Freedom: A History of US

Webisode 6. Segment 1
Americans Against Americans

It was the worst war in American history. It was called the Civil War, or the War Between the States, and sometimes brother fought brother and father fought son See It Now - Young Soldier Boy. More than 620,000 Americans died. Cities were destroyed, farms burned, homes leveled See It Now - Ruins at Hampton, Virginia. On one bloody day at a place called Antietam, more men were killed than on any other day in all our history See It Now - Dead at Antietam.

What was it all about? Why were Americans fighting Americans? When the war began, people on both sides claimed they weren't fighting over slavery. But they were fooling themselves. Most white Southerners wanted to keep slavery because they thought their way of life depended on it See It Now - Woman With Her Black Servant. The Southerners—they were also called Rebels—believed in states' rights. They thought any state should have the right to pull out of the United States. They said they were doing the same thing that George Washington and John Adams and the other revolutionaries had done against King George: fighting for their freedom. President Abraham Lincoln did not agree See It Now - Abraham Lincoln. He said, Hear It Now - Abraham Lincoln "We all declare for liberty, but in using the same word we do not mean the same thing. You think slavery is right and ought to be extended, while we think it is wrong and ought to be restricted."

What the South did was form its own nation. Eleven southern states seceded from the Union Check The Source - South Carolina Secedes. They created the Confederate States of America and elected their own president and congress See It Now - Jefferson Davis's Inauguration Check The Source - Jefferson Davis to the Confederate Congress. They said all they wished was to go peacefully from the Union. But the Union wouldn't let them do it. Northerners said that when the states joined the Union they all agreed to uphold the Constitution, and they couldn't just pull out any time they wanted. If that were allowed, soon there would be no Union at all. Abraham Lincoln put it this way: Hear It Now - Abraham Lincoln "We must settle this question now, whether in a free government the minority have the right to break up the government whenever they choose Check The Source - Abraham Lincoln's Message to Congress, July 4, 1861."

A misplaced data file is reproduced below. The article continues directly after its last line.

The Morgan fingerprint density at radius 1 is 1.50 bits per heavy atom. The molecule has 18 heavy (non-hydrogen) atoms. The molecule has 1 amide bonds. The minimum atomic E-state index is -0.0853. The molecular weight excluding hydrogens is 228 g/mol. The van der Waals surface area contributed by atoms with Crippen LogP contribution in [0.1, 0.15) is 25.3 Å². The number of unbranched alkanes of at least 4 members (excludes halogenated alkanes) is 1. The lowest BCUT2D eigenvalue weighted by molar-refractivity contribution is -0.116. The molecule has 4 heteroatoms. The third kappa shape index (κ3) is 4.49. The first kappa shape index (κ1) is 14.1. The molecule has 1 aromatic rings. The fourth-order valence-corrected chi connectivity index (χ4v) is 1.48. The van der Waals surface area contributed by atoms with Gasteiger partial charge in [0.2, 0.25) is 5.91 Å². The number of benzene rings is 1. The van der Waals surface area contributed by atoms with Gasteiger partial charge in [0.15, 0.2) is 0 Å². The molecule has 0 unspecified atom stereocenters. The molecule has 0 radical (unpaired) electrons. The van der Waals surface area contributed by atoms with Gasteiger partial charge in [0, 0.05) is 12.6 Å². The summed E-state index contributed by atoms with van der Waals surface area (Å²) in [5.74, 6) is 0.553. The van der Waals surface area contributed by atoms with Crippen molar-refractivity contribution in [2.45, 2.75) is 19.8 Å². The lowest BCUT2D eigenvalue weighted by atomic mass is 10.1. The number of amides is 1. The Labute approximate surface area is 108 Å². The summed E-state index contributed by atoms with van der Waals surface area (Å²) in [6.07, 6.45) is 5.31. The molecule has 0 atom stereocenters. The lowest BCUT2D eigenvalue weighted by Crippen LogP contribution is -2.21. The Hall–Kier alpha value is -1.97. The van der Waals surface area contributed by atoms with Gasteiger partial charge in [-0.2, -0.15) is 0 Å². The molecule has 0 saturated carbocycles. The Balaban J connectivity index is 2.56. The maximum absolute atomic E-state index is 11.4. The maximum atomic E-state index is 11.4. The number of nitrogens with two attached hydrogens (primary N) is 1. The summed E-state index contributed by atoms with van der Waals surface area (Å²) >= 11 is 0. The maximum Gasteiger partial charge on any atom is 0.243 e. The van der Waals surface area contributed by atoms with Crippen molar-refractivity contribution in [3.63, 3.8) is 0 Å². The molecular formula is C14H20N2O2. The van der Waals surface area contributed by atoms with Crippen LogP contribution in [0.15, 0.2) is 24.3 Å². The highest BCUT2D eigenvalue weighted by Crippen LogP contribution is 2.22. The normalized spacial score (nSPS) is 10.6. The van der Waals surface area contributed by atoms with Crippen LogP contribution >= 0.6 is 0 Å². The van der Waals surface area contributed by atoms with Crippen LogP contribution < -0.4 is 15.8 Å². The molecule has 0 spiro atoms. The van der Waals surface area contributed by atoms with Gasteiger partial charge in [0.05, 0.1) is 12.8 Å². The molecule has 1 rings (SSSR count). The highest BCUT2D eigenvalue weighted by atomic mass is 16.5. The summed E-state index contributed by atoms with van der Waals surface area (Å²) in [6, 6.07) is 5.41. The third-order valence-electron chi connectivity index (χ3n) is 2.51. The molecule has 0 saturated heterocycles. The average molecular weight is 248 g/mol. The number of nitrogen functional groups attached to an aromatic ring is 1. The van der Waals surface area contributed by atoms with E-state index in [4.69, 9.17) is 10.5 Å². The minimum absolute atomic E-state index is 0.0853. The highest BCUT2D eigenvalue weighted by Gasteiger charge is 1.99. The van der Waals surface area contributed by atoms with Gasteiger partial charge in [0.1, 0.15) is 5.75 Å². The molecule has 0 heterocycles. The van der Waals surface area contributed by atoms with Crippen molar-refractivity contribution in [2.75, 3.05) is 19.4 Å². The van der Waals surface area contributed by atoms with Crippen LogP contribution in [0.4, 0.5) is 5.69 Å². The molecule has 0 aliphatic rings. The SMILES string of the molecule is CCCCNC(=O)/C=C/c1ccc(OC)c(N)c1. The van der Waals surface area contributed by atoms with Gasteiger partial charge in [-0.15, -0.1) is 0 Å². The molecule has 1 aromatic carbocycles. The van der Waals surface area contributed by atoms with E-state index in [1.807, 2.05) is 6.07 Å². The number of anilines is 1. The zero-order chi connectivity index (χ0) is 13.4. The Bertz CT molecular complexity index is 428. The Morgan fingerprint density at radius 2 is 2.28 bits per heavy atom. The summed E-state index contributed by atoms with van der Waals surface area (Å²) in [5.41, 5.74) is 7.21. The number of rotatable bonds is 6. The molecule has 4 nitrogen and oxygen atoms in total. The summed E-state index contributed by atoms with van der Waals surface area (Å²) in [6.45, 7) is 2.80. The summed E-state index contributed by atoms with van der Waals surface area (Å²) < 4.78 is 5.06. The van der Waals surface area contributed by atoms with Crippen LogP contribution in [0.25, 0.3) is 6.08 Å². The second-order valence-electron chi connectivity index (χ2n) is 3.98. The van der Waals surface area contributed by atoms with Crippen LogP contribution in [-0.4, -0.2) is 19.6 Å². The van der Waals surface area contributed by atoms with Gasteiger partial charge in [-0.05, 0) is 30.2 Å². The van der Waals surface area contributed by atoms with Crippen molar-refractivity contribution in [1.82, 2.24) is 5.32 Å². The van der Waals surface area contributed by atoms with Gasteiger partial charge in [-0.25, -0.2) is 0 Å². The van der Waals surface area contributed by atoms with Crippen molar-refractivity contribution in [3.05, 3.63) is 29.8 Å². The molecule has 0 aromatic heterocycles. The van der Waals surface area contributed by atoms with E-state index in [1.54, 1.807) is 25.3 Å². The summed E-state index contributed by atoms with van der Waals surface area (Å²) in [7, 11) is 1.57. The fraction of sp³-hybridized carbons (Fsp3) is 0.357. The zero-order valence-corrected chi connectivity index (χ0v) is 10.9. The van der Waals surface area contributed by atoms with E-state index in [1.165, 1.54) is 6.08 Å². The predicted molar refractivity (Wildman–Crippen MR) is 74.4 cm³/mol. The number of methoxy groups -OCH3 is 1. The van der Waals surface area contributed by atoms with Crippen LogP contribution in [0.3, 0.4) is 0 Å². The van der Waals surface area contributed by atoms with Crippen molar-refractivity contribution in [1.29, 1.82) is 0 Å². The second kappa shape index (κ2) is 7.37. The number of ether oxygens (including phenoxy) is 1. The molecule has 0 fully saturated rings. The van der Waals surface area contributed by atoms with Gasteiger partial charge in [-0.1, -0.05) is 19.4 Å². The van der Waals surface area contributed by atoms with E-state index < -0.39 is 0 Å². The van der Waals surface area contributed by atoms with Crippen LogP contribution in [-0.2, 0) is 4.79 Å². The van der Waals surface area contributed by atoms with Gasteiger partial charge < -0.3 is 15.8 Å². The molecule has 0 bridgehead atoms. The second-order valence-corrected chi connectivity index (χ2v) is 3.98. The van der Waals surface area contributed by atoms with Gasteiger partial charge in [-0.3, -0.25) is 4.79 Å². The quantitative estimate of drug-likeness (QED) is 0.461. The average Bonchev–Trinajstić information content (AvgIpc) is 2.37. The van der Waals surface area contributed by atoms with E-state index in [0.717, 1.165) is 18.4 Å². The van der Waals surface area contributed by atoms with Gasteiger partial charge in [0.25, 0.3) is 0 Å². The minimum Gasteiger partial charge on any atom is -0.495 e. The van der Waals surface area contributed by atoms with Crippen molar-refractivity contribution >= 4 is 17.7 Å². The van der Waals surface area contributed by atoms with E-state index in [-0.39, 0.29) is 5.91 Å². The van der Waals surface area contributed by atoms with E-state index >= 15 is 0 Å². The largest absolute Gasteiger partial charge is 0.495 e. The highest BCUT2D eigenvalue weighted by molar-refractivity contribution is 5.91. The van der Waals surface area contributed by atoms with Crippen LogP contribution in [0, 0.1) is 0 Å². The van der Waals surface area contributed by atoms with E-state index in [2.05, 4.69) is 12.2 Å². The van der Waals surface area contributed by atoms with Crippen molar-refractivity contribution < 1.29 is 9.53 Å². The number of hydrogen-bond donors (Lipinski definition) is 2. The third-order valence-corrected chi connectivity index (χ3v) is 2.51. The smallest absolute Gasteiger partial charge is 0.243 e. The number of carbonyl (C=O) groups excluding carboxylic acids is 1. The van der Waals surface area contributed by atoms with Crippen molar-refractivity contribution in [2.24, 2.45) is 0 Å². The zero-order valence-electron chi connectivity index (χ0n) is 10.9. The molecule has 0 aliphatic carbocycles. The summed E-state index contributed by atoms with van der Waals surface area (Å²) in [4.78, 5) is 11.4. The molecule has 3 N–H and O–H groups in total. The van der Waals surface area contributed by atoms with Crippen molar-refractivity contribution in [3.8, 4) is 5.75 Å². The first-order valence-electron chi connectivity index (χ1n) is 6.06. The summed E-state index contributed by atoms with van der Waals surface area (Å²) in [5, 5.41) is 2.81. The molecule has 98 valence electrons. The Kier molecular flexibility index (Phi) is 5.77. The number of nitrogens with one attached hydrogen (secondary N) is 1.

The first big battle of the war was fought at Manassas, Virginia, not far from Washington, near a muddy stream known as Bull Run. Manassas was a logical place to have a battle. It was a railroad junction: the place where two railroad lines met See It Now - The Bull Run. When that July day began, in 1861, war seemed a bit like a show. And hundreds of Washingtonians didn't want to miss that show. They decided to go to Manassas with their picnic baskets, settle down near Bull Run stream, and watch the fighting. But they didn't see what they expected. It wasn't a picture-book battle. It was real, and disorderly. James Tinkham was a private in the Union army. He said: "We fired a volley, and saw the Rebels running. The boys were saying, 'We'll hang Jeff Davis from a sour apple tree'. 'They are running'. 'The war is over'."

By afternoon it no longer seemed exciting. It had become exhausting, and terrifying See It Now - The Battle of Bull Run. Bodies littered the ground, the earth was bloody and beginning to smell, and neither side seemed to be winning. Then fresh Southern troops arrived—by train. The Rebels attacked with bloodcurdling shouts; they called it the "rebel yell." And that was too much for the Yankees. They dropped their guns and ran. The South won that battle of Bull Run Check The Source - The First Battle of Bull Run.

It didn't take long for people to realize that war is no picnic. Even then, no one dreamed that the war would be as long, hard, and bloody as it turned out to be.




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